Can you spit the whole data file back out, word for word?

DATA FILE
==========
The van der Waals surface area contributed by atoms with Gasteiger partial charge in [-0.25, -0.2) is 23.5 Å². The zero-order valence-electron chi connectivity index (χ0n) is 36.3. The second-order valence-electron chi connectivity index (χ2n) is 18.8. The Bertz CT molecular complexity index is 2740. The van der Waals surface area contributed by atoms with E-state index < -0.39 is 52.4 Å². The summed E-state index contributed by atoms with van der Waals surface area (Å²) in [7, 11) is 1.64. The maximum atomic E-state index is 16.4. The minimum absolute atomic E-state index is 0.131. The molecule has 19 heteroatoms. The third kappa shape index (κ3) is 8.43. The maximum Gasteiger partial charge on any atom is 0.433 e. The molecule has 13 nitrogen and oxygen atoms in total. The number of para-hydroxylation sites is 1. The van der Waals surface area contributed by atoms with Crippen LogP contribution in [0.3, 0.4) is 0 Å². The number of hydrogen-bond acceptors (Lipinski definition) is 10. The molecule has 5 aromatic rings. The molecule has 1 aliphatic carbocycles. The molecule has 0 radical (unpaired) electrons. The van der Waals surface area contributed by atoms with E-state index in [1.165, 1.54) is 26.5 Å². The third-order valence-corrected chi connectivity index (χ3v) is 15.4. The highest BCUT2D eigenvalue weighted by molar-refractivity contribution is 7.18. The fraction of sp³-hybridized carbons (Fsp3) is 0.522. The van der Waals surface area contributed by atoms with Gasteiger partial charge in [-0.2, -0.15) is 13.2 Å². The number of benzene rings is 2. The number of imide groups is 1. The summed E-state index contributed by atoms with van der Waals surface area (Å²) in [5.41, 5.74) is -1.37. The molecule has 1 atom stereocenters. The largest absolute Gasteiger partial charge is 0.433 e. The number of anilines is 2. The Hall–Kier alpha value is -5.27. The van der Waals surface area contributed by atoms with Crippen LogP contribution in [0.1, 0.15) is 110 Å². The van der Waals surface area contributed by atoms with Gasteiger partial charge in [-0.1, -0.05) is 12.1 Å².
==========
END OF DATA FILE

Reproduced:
The van der Waals surface area contributed by atoms with Gasteiger partial charge in [-0.25, -0.2) is 23.5 Å². The zero-order valence-electron chi connectivity index (χ0n) is 36.3. The second-order valence-electron chi connectivity index (χ2n) is 18.8. The Bertz CT molecular complexity index is 2740. The van der Waals surface area contributed by atoms with E-state index < -0.39 is 52.4 Å². The summed E-state index contributed by atoms with van der Waals surface area (Å²) in [7, 11) is 1.64. The maximum atomic E-state index is 16.4. The minimum absolute atomic E-state index is 0.131. The molecule has 19 heteroatoms. The third kappa shape index (κ3) is 8.43. The maximum Gasteiger partial charge on any atom is 0.433 e. The molecule has 13 nitrogen and oxygen atoms in total. The number of para-hydroxylation sites is 1. The van der Waals surface area contributed by atoms with Crippen LogP contribution in [0.3, 0.4) is 0 Å². The number of hydrogen-bond acceptors (Lipinski definition) is 10. The molecule has 5 aromatic rings. The molecule has 1 aliphatic carbocycles. The molecule has 0 radical (unpaired) electrons. The van der Waals surface area contributed by atoms with E-state index in [1.165, 1.54) is 26.5 Å². The third-order valence-corrected chi connectivity index (χ3v) is 15.4. The highest BCUT2D eigenvalue weighted by molar-refractivity contribution is 7.18. The fraction of sp³-hybridized carbons (Fsp3) is 0.522. The van der Waals surface area contributed by atoms with Gasteiger partial charge in [-0.2, -0.15) is 13.2 Å². The number of benzene rings is 2. The number of imide groups is 1. The summed E-state index contributed by atoms with van der Waals surface area (Å²) in [5.41, 5.74) is -1.37. The molecule has 1 atom stereocenters. The largest absolute Gasteiger partial charge is 0.433 e. The number of anilines is 2. The Hall–Kier alpha value is -5.27. The van der Waals surface area contributed by atoms with Crippen LogP contribution in [0.1, 0.15) is 110 Å². The van der Waals surface area contributed by atoms with Gasteiger partial charge in [-0.1, -0.05) is 12.1 Å².